The Journal of Arthroplasty, Volume 34, Issue 8, 1831 - 1836

The Validity of All-Cause 30-Day Readmission Rate as a Hospital Performance Metric After Primary Total Hip and Knee Arthroplasty: A Systematic Review

Ali, Adam M. et al.
Hip Knee


Risk-adjusted all-cause 30-day readmission rate (ACRR) following total hip arthroplasty (THA) and total knee arthroplasty (TKA) is currently used as a metric of hospital performance as part of the Hospital Readmissions Reduction Program. However, the extent to which it is determined by hospital-related factors and is therefore a fair method of determining reimbursement remains unclear.


Our aim was to systematically review the available literature pertaining to whether ACRR is a valid metric of hospital performance after elective primary THA or TKA as determined by (1) its association with other performance metrics, (2) the extent to which variation in ACRR can be explained by between-hospital variation, and (3) the relative importance of hospital-related versus surgeon- or patient-related factors in determining ACRR. The MEDLINE, EMBASE, and Health Management Information Consortium databases were searched from inception to November 2018 and reference lists of selected articles scanned. The final list of articles was determined by consensus.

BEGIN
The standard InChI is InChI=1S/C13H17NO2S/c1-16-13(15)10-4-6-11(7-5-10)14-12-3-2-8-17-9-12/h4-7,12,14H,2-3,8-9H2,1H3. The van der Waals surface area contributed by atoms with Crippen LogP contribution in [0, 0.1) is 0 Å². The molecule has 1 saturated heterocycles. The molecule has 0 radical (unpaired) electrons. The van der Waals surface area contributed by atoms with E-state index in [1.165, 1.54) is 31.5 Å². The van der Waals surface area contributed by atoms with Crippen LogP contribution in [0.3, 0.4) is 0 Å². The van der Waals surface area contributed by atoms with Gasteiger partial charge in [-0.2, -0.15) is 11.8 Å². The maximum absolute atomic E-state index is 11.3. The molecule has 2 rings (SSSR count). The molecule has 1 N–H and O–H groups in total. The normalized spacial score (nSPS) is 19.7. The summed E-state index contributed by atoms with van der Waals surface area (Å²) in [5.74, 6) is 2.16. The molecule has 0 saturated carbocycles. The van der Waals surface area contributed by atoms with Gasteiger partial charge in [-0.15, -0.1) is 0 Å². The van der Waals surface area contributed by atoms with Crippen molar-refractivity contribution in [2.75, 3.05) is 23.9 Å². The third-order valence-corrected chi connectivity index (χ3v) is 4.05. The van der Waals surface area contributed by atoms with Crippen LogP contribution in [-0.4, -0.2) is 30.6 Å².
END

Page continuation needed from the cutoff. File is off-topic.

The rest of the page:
Eight articles were included. Correlation of ACRR with established composite metrics of both outcome and process measures was poor. There was a weak positive correlation between ACRR and mortality. Only 1.5% of the variation in readmission rates for THA and TKA was found to be attributable to hospital-level factors, with patient-related factors such as age and comorbidities having much greater influence. Use of composite outcome metrics, for example, combining readmission and mortality, or considering the “surgical” readmission rate, improved the sensitivity to detect important between-hospital variation.


There is insufficient evidence in the current literature to justify the use of ACRR following elective THA and TKA for financially penalizing hospitals. Further work is needed to define what is acceptable variation. The use of a composite metric or surgical readmission rate may improve the ability to detect between-hospital variation.

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